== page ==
The collapse of the dollar will mean, McCoy writes, "soaring prices, ever-rising unemployment, and a continuing decline in real wages throughout the 2020s, domestic divisions widen into violent clashes and divisive debates, often over symbolic, insubstantial issues." The deep disillusionment and widespread rage will give an opening to Trump, or a Trump-like demagogue, to lash out, perhaps by inciting violence, against scapegoats at home and abroad. But by then the U.S. empire will be so diminished its threats will be, at least to those outside its borders, largely meaningless.

It is impossible to predict when this flight from the dollar will take place. By the second half of the 19th century, the U.S. economy had overtaken Britain, but it was not until the middle of the 20th century that the dollar replaced the pound sterling to become the dominant currency in international trade. The pound sterling's share of currency reserves among international central banks fell from around 60 percent in the early 1950s to less than 5 percent by the 1970s. Its value declined from more than 4 dollars per pound at the end of WWII to near-parity with the dollar. The British economy went into a tailspin. And that economic jolt marked for the British, as it will for us, the end of an empire.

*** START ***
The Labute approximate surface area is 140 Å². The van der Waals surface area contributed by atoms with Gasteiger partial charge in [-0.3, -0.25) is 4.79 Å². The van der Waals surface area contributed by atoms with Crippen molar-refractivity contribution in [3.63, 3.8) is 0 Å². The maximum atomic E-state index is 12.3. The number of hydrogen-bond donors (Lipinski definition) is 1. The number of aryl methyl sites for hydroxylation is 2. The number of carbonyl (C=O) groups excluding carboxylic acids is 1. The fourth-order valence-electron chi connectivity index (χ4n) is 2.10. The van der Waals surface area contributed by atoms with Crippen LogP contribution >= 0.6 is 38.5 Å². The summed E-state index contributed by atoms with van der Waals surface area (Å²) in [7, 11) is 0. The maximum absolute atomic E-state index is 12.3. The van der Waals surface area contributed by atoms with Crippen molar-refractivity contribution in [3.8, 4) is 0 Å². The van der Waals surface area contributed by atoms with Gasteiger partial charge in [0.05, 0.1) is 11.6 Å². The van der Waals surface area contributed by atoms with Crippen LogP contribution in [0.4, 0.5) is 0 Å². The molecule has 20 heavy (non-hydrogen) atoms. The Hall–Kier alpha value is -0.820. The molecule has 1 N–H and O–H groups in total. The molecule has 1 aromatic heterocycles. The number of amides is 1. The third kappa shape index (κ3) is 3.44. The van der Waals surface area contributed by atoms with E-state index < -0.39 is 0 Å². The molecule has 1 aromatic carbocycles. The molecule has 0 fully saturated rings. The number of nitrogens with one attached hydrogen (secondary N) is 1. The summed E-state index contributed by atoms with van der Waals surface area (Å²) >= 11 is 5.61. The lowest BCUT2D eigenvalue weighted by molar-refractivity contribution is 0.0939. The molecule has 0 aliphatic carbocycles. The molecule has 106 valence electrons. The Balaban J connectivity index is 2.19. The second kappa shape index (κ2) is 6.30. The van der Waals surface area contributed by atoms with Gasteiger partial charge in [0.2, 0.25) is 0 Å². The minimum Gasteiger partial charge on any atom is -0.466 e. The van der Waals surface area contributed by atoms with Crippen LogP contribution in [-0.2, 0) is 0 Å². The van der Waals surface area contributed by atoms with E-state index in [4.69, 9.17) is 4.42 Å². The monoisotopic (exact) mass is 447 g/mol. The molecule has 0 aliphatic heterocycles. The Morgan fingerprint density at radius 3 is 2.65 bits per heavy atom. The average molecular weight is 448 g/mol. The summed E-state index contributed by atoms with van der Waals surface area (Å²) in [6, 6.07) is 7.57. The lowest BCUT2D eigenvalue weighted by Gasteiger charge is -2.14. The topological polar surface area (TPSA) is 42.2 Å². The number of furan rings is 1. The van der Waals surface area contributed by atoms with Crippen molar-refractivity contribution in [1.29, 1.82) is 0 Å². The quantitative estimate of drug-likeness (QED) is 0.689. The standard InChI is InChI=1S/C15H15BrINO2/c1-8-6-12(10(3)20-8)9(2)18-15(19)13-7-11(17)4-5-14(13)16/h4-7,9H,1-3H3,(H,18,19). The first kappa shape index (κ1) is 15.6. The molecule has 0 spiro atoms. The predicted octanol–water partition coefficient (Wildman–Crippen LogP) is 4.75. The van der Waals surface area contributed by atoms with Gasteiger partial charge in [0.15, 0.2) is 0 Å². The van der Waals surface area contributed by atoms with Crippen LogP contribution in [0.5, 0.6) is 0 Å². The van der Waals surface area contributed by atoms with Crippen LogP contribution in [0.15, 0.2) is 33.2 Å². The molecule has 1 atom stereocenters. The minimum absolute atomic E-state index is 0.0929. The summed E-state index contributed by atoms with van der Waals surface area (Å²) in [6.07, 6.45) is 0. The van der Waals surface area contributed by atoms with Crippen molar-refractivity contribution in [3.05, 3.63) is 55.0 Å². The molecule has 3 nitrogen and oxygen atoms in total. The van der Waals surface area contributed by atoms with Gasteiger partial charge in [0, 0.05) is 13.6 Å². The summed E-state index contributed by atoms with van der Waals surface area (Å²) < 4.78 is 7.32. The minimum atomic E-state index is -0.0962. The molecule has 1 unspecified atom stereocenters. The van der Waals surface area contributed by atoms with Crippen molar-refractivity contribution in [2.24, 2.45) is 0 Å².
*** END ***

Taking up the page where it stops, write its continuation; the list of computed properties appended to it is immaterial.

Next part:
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Chris Hedges spent nearly two decades as a foreign correspondent in Central America, the Middle East, Africa and the Balkans. He has reported from more than 50 countries and has worked for The Christian Science Monitor, National Public Radio, The Dallas Morning News and The New York Times, for which he was a foreign correspondent for 15 years.